Most schools seem to be following a talent acquisition model that was developed years ago and has been passed down and maybe tweaked a little bit here or there. But, what if you could completely reimagine how you locate, attract, vet, and onboard members new to your community? How would you approach this endeavor with the mission and vision of the school in mind and try to get the answers to the questions that really matter? You may have heard the expression “culture eats strategy,” but do we interview and assess for culture fit in a meaningful and measureable way?

MISBO has put together a Summer Summit on this topic where we will have deep dives into new, smart, and boldly progressive models of uncovering how the people you are considering will fit within your community. We have much to learn from places like the business world, valid research, and trends in the most effective employment practices. We have been dreaming about this event for a long time and I am thrilled to see it come to fruition this summer. One overarching theme at MISBO is that we provide a space and framework to help you move from thoughts to deeds, from questions to answers, and from aspirations to operations. We are anticipating an intimate audience of heads of school, HR directors, division heads, and others in academic or operational leadership with responsibility for hiring and shaping the future of your school.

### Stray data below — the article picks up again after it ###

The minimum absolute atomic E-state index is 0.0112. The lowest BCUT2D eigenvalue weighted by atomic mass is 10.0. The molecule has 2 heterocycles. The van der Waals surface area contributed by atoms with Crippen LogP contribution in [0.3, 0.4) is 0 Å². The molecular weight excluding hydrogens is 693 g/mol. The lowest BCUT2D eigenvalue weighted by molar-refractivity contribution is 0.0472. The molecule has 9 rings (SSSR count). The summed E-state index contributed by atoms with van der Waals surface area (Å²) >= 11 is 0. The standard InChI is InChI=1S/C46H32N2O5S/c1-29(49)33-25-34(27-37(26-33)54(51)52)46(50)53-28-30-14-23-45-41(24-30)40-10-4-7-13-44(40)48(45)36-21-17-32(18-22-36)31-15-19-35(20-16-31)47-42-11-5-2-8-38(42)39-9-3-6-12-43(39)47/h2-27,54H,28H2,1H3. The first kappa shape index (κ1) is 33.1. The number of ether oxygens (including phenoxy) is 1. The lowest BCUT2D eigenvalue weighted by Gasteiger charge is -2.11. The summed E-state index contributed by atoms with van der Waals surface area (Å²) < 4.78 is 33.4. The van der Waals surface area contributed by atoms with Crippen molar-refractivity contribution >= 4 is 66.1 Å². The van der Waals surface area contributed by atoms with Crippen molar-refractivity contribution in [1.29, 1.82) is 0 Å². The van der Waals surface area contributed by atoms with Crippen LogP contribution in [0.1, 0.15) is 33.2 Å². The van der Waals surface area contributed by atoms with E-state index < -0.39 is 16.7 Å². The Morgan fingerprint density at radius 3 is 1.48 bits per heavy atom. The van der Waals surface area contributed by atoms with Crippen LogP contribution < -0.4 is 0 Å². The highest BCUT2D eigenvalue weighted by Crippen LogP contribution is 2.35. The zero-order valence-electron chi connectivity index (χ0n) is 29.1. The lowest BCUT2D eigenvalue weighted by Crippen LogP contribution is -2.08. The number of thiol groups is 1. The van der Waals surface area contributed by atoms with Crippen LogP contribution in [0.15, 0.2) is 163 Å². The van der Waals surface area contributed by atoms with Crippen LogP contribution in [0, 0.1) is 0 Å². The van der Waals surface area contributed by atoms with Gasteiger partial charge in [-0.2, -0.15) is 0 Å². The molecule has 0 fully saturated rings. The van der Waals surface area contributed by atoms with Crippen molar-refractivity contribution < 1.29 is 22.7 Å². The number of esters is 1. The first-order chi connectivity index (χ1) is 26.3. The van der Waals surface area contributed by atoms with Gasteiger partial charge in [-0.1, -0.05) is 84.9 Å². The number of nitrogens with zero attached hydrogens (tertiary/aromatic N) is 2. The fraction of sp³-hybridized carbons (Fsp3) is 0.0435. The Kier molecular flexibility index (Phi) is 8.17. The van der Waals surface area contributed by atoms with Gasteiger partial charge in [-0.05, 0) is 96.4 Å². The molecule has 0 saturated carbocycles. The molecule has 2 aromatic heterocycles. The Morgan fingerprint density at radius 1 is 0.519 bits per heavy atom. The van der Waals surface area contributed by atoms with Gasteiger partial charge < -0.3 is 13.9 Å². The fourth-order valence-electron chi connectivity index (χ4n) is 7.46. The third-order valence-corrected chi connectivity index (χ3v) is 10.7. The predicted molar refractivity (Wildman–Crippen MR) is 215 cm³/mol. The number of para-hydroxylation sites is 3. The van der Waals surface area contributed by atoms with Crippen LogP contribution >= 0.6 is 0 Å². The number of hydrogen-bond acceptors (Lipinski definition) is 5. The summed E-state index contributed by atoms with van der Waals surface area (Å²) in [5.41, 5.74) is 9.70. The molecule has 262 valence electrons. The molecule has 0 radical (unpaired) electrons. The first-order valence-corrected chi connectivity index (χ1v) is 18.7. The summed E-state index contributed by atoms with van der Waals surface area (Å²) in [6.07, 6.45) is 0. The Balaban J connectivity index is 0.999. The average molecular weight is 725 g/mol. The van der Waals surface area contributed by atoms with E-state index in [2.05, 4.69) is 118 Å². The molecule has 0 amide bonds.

Next month, I want to circle back to share more with you about what the MISBO Emerging Issues committee crafted – especially their insights into how to prepare the school community to receive new leaders or teachers, a neat twist on our customary model of preparing only the new person who is entering. For now, I leave you with this new and inspiring video that captures the spirit of your association – you are MISBO!


PS – If you are going to NBOA, please plan to join us in Nashville for a reception jointly hosted by our friends from PAISBOA on Tuesday, March 6, 5:00 – 6:30 pm at the Crystal Gazebo, Opryland Ho

What I am reading now: 

A Spy’s Guide to Thinking, by John Braddock